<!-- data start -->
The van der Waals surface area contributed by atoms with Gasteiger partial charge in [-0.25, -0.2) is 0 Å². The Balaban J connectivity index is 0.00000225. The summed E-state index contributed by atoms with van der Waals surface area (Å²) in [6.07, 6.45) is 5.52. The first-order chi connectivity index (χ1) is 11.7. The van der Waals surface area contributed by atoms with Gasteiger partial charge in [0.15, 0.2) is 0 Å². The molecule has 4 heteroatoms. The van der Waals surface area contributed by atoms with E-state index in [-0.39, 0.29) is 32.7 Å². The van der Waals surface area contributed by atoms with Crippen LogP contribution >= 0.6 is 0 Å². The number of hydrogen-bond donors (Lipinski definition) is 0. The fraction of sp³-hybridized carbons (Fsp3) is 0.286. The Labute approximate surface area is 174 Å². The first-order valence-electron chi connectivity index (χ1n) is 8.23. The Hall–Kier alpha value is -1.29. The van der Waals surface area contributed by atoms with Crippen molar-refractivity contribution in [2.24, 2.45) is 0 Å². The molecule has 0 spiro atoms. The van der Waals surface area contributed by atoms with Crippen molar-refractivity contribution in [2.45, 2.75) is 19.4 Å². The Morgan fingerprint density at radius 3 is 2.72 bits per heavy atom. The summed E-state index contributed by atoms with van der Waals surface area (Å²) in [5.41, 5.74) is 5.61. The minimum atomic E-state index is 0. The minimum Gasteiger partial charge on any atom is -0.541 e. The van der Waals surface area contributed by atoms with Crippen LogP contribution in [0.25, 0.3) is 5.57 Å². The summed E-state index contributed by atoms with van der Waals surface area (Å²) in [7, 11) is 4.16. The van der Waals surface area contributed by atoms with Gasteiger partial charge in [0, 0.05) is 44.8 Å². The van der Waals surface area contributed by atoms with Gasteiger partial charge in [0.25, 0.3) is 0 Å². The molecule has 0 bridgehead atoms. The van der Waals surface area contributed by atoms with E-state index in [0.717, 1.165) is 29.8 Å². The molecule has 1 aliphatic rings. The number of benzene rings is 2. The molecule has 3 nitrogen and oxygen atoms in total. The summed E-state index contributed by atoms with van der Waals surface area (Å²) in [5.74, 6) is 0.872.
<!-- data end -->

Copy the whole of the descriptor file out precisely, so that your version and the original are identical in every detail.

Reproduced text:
The van der Waals surface area contributed by atoms with Gasteiger partial charge in [-0.25, -0.2) is 0 Å². The Balaban J connectivity index is 0.00000225. The summed E-state index contributed by atoms with van der Waals surface area (Å²) in [6.07, 6.45) is 5.52. The first-order chi connectivity index (χ1) is 11.7. The van der Waals surface area contributed by atoms with Gasteiger partial charge in [0.15, 0.2) is 0 Å². The molecule has 4 heteroatoms. The van der Waals surface area contributed by atoms with E-state index in [-0.39, 0.29) is 32.7 Å². The van der Waals surface area contributed by atoms with Crippen LogP contribution >= 0.6 is 0 Å². The number of hydrogen-bond donors (Lipinski definition) is 0. The fraction of sp³-hybridized carbons (Fsp3) is 0.286. The Labute approximate surface area is 174 Å². The first-order valence-electron chi connectivity index (χ1n) is 8.23. The Hall–Kier alpha value is -1.29. The van der Waals surface area contributed by atoms with Crippen molar-refractivity contribution in [2.24, 2.45) is 0 Å². The molecule has 0 spiro atoms. The van der Waals surface area contributed by atoms with Crippen molar-refractivity contribution in [2.45, 2.75) is 19.4 Å². The Morgan fingerprint density at radius 3 is 2.72 bits per heavy atom. The summed E-state index contributed by atoms with van der Waals surface area (Å²) in [5.41, 5.74) is 5.61. The minimum atomic E-state index is 0. The minimum Gasteiger partial charge on any atom is -0.541 e. The van der Waals surface area contributed by atoms with Crippen LogP contribution in [0.25, 0.3) is 5.57 Å². The summed E-state index contributed by atoms with van der Waals surface area (Å²) in [7, 11) is 4.16. The van der Waals surface area contributed by atoms with Gasteiger partial charge in [0, 0.05) is 44.8 Å². The van der Waals surface area contributed by atoms with Gasteiger partial charge in [0.25, 0.3) is 0 Å². The molecule has 0 bridgehead atoms. The van der Waals surface area contributed by atoms with E-state index in [0.717, 1.165) is 29.8 Å². The molecule has 1 aliphatic rings. The number of benzene rings is 2. The molecule has 3 nitrogen and oxygen atoms in total. The summed E-state index contributed by atoms with van der Waals surface area (Å²) in [5.74, 6) is 0.872.